By Kevin Lewis O'Neill
Read Online or Download City of God: Christian Citizenship in Postwar Guatemala PDF
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The Mormon presence in nineteenth-century Missouri was once uneasy at top and every now and then flared into violence fed via false impression and suspicion. through the tip of 1838, blood was once shed, and Governor Lilburn Boggs ordered that Mormons have been to be “exterminated or pushed from the kingdom. ” The Missouri persecutions drastically formed Mormon religion and tradition; this e-book reexamines Mormon-Missourian historical past in the sociocultural context of its time.
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Extra resources for City of God: Christian Citizenship in Postwar Guatemala
Guatemalans of all stripes wear their citizenship (as well as their faith) like a thick skin rather than a light jacket. Foucault’s notion of governmentality is, of course, not without its limitations. Foucault’s work is grounded in a vision of the independent an introduction 15 ONeill_Intro 7/27/09 1:50 PM Page 16 nation-state that does not take transnationalism into account; yet the kinds of political rationalities employed and assumed by citizens of postwar Guatemala do not obey borders. True to Arjun Appadurai’s estimation, citizens now exist within “new geographies of governmentality” (2001, 24).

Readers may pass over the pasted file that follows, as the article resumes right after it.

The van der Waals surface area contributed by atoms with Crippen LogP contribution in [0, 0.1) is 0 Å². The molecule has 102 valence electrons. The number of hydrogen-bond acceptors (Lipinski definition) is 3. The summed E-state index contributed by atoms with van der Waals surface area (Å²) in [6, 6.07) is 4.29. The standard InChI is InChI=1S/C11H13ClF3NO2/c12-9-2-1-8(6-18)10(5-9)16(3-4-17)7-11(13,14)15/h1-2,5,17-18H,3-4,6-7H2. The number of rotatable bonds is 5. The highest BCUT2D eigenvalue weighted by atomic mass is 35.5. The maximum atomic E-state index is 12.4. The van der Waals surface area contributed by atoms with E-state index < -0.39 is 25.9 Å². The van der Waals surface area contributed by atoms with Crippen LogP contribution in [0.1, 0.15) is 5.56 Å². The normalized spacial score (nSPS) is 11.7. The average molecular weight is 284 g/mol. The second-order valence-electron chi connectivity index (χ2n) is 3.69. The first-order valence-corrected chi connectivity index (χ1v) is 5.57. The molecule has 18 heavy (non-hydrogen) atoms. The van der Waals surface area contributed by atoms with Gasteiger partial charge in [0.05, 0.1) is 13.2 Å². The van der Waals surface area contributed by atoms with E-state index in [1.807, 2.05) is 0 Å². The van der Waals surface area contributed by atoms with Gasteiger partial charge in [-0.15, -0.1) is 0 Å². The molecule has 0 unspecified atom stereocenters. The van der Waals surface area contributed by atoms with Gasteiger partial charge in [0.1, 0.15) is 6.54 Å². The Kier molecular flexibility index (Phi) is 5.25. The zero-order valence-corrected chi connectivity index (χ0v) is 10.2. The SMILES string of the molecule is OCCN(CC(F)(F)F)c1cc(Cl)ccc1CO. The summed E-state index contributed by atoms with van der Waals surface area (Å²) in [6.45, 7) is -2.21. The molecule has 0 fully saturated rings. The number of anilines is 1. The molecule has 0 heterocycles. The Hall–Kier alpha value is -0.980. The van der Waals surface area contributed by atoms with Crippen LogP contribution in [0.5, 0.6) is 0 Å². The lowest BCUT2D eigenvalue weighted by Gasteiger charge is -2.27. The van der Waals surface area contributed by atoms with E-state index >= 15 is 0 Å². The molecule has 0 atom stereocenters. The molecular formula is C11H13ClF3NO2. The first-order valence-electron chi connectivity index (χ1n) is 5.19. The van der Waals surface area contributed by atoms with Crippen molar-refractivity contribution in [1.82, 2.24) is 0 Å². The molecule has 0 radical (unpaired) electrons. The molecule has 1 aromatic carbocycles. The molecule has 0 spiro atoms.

Bishop Juan José de Aycinena, on September 15, 1863, preached on Guatemala’s independence from Spain: “What more could a nation desire than what this magnificent promise offers? God is no less just nor liberal with us than for the Hebrew nation who served as an example of what the Christian church had to become. . Behold the reason why our republic, being a Catholic congregation, has the right to appropriate the divine promise, and if we fulfill the divine condition—and time will an introduction 7 ONeill_Intro 7/27/09 1:50 PM Page 8 tell—God will not change the rules: He will reward the good and punish the evildoers” (Sullivan-González 1998, 2).
11 In 1900 an overwhelming 81 percent of all Protestants were Caucasian, whereas by 2005 this number had dropped to 43 percent as Protestant Christianity continued to spread beyond the Western world. 5 percent of Asians were Protestant. By 2000 the percentages had risen to 27 percent of Africans, 17 percent of Latin Americans, and 5 percent of Asians. 5 percent in 2000. This is more than a 1,000 percent increase (Shah 2004, 118). The most dramatic Protestant growth emerges in Pentecostal, charismatic, and neo-Pentecostal churches.